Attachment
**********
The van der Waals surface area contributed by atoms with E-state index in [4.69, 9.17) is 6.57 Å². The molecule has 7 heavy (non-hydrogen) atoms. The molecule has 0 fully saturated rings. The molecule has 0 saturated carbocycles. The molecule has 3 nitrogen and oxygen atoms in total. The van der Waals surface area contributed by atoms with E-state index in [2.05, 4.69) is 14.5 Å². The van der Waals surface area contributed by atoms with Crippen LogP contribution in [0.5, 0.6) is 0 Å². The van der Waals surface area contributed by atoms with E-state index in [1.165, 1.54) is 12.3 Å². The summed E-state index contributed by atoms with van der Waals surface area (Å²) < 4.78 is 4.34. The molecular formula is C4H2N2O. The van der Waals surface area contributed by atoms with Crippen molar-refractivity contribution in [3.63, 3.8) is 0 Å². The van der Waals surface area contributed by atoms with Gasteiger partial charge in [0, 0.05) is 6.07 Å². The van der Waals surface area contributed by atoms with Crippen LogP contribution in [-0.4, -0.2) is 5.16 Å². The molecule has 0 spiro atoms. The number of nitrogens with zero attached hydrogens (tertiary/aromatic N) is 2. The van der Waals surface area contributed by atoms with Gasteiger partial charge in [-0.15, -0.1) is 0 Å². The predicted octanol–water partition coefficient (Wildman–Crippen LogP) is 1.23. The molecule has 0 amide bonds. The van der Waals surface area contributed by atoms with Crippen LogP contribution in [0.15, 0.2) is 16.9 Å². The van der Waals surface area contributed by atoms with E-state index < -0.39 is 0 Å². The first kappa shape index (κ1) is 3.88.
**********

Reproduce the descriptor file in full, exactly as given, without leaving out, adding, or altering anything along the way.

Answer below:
The van der Waals surface area contributed by atoms with E-state index in [4.69, 9.17) is 6.57 Å². The molecule has 7 heavy (non-hydrogen) atoms. The molecule has 0 fully saturated rings. The molecule has 0 saturated carbocycles. The molecule has 3 nitrogen and oxygen atoms in total. The van der Waals surface area contributed by atoms with E-state index in [2.05, 4.69) is 14.5 Å². The van der Waals surface area contributed by atoms with Crippen LogP contribution in [0.5, 0.6) is 0 Å². The van der Waals surface area contributed by atoms with E-state index in [1.165, 1.54) is 12.3 Å². The summed E-state index contributed by atoms with van der Waals surface area (Å²) < 4.78 is 4.34. The molecular formula is C4H2N2O. The van der Waals surface area contributed by atoms with Crippen molar-refractivity contribution in [3.63, 3.8) is 0 Å². The van der Waals surface area contributed by atoms with Gasteiger partial charge in [0, 0.05) is 6.07 Å². The van der Waals surface area contributed by atoms with Crippen LogP contribution in [-0.4, -0.2) is 5.16 Å². The molecule has 0 spiro atoms. The number of nitrogens with zero attached hydrogens (tertiary/aromatic N) is 2. The van der Waals surface area contributed by atoms with Gasteiger partial charge in [-0.15, -0.1) is 0 Å². The predicted octanol–water partition coefficient (Wildman–Crippen LogP) is 1.23. The molecule has 0 amide bonds. The van der Waals surface area contributed by atoms with Crippen LogP contribution in [0.15, 0.2) is 16.9 Å². The van der Waals surface area contributed by atoms with E-state index < -0.39 is 0 Å². The first kappa shape index (κ1) is 3.88.